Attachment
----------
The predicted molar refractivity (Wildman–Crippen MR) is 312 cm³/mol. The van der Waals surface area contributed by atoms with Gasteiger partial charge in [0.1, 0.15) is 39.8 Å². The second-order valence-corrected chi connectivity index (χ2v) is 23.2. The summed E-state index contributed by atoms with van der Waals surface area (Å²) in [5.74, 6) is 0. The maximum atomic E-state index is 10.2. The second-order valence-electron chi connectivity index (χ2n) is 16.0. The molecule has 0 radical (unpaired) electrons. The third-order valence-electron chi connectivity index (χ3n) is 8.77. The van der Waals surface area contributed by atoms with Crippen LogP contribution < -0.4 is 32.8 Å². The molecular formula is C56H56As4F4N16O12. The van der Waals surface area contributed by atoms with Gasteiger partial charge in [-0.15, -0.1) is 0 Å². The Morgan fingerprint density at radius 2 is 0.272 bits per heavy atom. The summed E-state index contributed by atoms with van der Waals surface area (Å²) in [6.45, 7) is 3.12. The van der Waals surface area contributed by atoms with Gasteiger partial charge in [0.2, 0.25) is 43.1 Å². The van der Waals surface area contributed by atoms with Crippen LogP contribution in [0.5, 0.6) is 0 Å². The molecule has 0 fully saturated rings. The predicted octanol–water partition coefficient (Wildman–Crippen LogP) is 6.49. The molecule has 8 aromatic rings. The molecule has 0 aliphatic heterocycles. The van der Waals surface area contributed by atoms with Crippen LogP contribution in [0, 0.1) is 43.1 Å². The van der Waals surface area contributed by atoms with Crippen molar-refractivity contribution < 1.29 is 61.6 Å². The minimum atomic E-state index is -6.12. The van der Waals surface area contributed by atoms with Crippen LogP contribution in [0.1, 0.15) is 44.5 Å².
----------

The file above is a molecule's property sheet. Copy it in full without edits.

The predicted molar refractivity (Wildman–Crippen MR) is 312 cm³/mol. The van der Waals surface area contributed by atoms with Gasteiger partial charge in [0.1, 0.15) is 39.8 Å². The second-order valence-corrected chi connectivity index (χ2v) is 23.2. The summed E-state index contributed by atoms with van der Waals surface area (Å²) in [5.74, 6) is 0. The maximum atomic E-state index is 10.2. The second-order valence-electron chi connectivity index (χ2n) is 16.0. The molecule has 0 radical (unpaired) electrons. The third-order valence-electron chi connectivity index (χ3n) is 8.77. The van der Waals surface area contributed by atoms with Crippen LogP contribution < -0.4 is 32.8 Å². The molecular formula is C56H56As4F4N16O12. The van der Waals surface area contributed by atoms with Gasteiger partial charge in [-0.15, -0.1) is 0 Å². The Morgan fingerprint density at radius 2 is 0.272 bits per heavy atom. The summed E-state index contributed by atoms with van der Waals surface area (Å²) in [6.45, 7) is 3.12. The van der Waals surface area contributed by atoms with Gasteiger partial charge in [0.2, 0.25) is 43.1 Å². The van der Waals surface area contributed by atoms with Crippen LogP contribution in [0.5, 0.6) is 0 Å². The molecule has 0 fully saturated rings. The predicted octanol–water partition coefficient (Wildman–Crippen LogP) is 6.49. The molecule has 8 aromatic rings. The molecule has 0 aliphatic heterocycles. The van der Waals surface area contributed by atoms with Crippen LogP contribution in [0, 0.1) is 43.1 Å². The van der Waals surface area contributed by atoms with Crippen molar-refractivity contribution < 1.29 is 61.6 Å². The minimum atomic E-state index is -6.12. The van der Waals surface area contributed by atoms with Crippen LogP contribution in [0.1, 0.15) is 44.5 Å².